And yet, what I can say to them -- and I try to give them some degree of comfort -- is that I know that their loved one loved them, loved their family, loved life, and loved this country, and gave their life -- gave their life for everything they loved. That is the definition of being an American hero. It's the definition of being an American patriot.
And I -- I am proud of the men and women like you that are willing to serve this country and put your lives on the line. This is -- this is a -- in many ways a challenging period and a period of opportunity for us and the world we live in. In some ways this is a turning point. After 10 years of war, a lot of the sacrifice that took place, deployment after deployment after deployment in many ways has paid off. We brought the war in Iraq to an end; in the process of drawing down in Afghanistan. We've got a plan that General Allen put in place. We're sticking to that plan supported by NATO.
It's gonna be tough. We've seen how tough it is over these last few weeks.
And yet it's a good plan to implement a transition for Afghan governance and security. And that's what it's all about, to give Afghanistan the ability to secure and govern their country so we never have Afghanistan become a safe haven for Al Qaida or other terrorists.
In Libya, we joined with NATO in a very complicated operation, tough to coordinate the number of countries who were involved. And as a result of that operation we brought Gadhafi down and gave Libya back to the Libyan people.
And on terrorism, those who attacked this country, that have been the target of our operations for 10 years -- and we have significantly weakened those who had attacked our country.
One of the proudest things in my lifetime as CIA director to be involved in the operation that got bin Laden. When we target something we send a message, and that message is that nobody attack the United States of America and gets away with it. (Applause.)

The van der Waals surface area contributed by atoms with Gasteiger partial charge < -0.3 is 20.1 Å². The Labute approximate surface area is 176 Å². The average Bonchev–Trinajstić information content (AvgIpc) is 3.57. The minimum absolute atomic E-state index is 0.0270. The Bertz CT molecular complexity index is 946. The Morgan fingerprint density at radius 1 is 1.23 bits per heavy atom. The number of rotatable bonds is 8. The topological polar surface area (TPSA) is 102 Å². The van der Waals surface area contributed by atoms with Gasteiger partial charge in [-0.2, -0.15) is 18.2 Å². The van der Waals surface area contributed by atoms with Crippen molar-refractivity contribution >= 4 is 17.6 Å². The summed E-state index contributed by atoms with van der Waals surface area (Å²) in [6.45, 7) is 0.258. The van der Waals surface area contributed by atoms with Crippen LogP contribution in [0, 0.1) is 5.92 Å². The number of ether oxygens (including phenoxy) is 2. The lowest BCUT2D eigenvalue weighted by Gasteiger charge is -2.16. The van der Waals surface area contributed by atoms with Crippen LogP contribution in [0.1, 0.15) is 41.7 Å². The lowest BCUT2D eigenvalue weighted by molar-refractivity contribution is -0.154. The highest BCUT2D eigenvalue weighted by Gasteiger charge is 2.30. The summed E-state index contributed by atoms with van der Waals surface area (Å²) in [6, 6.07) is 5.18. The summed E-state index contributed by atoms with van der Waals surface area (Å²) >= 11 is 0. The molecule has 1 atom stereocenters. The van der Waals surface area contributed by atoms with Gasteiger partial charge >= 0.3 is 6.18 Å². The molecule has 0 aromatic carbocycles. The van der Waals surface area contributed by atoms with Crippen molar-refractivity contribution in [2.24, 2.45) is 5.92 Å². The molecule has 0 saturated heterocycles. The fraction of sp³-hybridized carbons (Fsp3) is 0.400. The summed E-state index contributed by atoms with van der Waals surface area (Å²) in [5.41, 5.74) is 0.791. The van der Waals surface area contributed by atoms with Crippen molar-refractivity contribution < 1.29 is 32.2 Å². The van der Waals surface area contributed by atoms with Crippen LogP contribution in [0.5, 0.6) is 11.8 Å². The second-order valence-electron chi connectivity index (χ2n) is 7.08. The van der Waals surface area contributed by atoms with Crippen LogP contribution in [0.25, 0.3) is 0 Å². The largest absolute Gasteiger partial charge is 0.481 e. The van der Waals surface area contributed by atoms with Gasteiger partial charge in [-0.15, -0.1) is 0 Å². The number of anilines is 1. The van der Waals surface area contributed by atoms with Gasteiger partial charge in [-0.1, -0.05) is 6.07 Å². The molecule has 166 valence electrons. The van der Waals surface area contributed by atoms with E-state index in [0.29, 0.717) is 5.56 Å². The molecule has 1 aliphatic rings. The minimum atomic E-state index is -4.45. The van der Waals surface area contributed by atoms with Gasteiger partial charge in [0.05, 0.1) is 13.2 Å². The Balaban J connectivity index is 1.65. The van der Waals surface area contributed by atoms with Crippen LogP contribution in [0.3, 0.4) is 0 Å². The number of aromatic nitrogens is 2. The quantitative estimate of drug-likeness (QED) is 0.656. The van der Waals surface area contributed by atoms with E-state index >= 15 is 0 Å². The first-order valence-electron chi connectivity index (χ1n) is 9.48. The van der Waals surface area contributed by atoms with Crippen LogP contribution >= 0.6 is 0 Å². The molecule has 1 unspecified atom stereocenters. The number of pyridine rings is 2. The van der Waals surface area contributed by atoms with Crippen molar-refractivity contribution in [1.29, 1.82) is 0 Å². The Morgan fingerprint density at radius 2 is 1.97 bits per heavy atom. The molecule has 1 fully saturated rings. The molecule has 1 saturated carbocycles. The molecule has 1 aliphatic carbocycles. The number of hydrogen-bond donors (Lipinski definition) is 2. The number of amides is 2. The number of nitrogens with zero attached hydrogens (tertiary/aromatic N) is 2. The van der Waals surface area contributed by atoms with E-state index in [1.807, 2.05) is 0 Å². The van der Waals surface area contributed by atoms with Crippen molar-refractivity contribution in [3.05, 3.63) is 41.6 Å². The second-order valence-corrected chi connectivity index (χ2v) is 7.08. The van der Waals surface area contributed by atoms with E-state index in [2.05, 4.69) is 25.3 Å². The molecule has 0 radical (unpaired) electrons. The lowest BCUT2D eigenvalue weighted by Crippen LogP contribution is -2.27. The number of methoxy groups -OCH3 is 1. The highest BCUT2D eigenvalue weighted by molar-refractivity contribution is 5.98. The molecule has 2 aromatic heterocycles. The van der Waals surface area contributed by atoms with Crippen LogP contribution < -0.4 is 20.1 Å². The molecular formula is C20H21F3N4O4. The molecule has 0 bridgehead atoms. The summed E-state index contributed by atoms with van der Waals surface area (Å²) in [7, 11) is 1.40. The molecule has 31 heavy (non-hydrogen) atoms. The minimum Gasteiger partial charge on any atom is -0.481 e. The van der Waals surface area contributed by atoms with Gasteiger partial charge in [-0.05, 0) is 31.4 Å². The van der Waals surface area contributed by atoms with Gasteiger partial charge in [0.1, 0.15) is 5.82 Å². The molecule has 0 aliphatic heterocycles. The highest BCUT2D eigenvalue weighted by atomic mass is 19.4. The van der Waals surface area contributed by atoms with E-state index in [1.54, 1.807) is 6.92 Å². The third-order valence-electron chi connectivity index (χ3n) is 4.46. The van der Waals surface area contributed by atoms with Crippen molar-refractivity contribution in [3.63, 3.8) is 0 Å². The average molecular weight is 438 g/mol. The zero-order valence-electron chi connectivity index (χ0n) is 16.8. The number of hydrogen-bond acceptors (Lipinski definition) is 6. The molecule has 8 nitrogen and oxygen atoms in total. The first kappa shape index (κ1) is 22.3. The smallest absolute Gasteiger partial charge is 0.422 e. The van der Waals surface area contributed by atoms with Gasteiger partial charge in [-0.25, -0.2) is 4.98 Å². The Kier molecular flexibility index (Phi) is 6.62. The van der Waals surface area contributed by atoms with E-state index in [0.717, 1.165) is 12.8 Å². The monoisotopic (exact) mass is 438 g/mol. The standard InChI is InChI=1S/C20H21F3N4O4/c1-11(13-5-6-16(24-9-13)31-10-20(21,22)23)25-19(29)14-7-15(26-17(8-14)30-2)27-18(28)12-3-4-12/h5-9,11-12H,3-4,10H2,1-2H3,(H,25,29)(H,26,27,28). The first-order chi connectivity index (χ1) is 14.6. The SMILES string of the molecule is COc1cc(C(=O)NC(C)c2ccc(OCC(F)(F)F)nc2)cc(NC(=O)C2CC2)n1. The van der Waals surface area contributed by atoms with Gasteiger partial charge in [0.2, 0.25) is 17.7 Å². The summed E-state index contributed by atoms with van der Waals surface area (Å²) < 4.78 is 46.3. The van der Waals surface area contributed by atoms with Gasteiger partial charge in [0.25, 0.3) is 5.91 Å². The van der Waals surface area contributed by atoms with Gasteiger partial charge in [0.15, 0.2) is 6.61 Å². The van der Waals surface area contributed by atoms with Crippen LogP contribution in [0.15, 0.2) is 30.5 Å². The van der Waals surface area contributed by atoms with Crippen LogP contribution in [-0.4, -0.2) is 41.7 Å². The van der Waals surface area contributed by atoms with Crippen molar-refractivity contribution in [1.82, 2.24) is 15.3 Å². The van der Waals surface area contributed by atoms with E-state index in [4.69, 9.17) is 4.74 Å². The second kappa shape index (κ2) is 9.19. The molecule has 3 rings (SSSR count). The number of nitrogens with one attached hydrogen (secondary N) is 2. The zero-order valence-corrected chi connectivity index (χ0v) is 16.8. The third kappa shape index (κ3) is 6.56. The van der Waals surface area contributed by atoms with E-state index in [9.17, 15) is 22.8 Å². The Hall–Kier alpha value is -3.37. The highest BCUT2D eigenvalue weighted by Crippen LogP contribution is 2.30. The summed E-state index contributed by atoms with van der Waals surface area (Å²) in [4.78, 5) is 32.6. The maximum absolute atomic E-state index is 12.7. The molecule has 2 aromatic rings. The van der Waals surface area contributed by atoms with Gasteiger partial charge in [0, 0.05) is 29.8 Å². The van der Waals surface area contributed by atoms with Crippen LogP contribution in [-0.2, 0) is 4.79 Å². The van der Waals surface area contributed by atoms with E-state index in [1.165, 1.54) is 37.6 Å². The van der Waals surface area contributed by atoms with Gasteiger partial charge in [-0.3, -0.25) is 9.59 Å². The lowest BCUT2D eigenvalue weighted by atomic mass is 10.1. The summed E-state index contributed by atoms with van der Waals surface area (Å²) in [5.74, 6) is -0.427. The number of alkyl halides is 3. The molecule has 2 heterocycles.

And so after 10 years of war we have achieved an important turning point. And now we look at the world that we're in, and the fact is we continue to face a series of threats. Even as we face budget constrictions the reality is that it isn't as if those threats have gone away.
Every war we've come out of in the past the threats have gone down, whether it was World War II or Korea or Vietnam or the Cold War. Today, as we start a drawdown process, the fact is we still confront some heavy threats in the world. And you're the ones who are gonna face those threats.
We still have the war in Afghanistan that we're fighting. We still have terrorism as a threat. And we're fighting terrorism not just in the FATA and Pakistan but in Somalia and in Yemen and North Africa.
We have threats of nuclear proliferation with countries like North Korea in the Pacific; Iran in the Middle East. We have turmoil in the Middle East, turmoil with Syria, turmoil elsewhere. We have threats now from Iran to tankers that travel from the Straits of Hormuz.
And we have rising powers in the Pacific that raise challenges with regard to the international rules of freedom of navigation.
We've got cyber threats. We live in a world now where we are receiving literally hundreds of thousands of cyber attacks every day. That's the battlefield of the future.
A cyber attack -- we now live in a time when a cyber attack could virtually cripple this country, take down our grid system or power grid, take down our financial systems, take down our government system.
And that's another real threat that we confront as we face the future.
So as we do this, as we go through the constrictions on the budget, we face the challenge of having to reduce the budget by $487 billion dollars according to the Budget Control Act. That was a number that was handed to us.
But rather than cutting everything across the board, what I've said to the service chiefs is let's develop a strategy to ensure that we are the strongest military power in the world, a strategy not just for today, but the future.